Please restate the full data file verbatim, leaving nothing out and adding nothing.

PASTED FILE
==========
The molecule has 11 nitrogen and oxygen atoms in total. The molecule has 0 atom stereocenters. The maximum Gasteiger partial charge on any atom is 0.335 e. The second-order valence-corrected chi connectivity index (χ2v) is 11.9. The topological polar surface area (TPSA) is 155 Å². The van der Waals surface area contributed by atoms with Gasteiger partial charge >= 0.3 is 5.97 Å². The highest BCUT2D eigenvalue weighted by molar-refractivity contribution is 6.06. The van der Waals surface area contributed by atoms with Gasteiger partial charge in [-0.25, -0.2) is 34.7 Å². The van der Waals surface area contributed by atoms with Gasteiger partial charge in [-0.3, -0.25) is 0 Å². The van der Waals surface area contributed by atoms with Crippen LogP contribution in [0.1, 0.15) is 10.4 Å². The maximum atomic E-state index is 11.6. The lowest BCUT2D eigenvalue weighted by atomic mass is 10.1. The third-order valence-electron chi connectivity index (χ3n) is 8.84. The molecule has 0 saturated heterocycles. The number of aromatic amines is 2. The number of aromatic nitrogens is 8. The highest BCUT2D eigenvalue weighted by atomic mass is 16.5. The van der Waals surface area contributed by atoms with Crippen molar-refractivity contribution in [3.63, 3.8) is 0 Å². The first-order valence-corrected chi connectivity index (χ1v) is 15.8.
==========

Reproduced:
The molecule has 11 nitrogen and oxygen atoms in total. The molecule has 0 atom stereocenters. The maximum Gasteiger partial charge on any atom is 0.335 e. The second-order valence-corrected chi connectivity index (χ2v) is 11.9. The topological polar surface area (TPSA) is 155 Å². The van der Waals surface area contributed by atoms with Gasteiger partial charge >= 0.3 is 5.97 Å². The highest BCUT2D eigenvalue weighted by molar-refractivity contribution is 6.06. The van der Waals surface area contributed by atoms with Gasteiger partial charge in [-0.25, -0.2) is 34.7 Å². The van der Waals surface area contributed by atoms with Gasteiger partial charge in [-0.3, -0.25) is 0 Å². The van der Waals surface area contributed by atoms with Crippen LogP contribution in [0.1, 0.15) is 10.4 Å². The maximum atomic E-state index is 11.6. The lowest BCUT2D eigenvalue weighted by atomic mass is 10.1. The third-order valence-electron chi connectivity index (χ3n) is 8.84. The molecule has 0 saturated heterocycles. The number of aromatic amines is 2. The number of aromatic nitrogens is 8. The highest BCUT2D eigenvalue weighted by atomic mass is 16.5. The van der Waals surface area contributed by atoms with Crippen molar-refractivity contribution in [3.63, 3.8) is 0 Å². The first-order valence-corrected chi connectivity index (χ1v) is 15.8.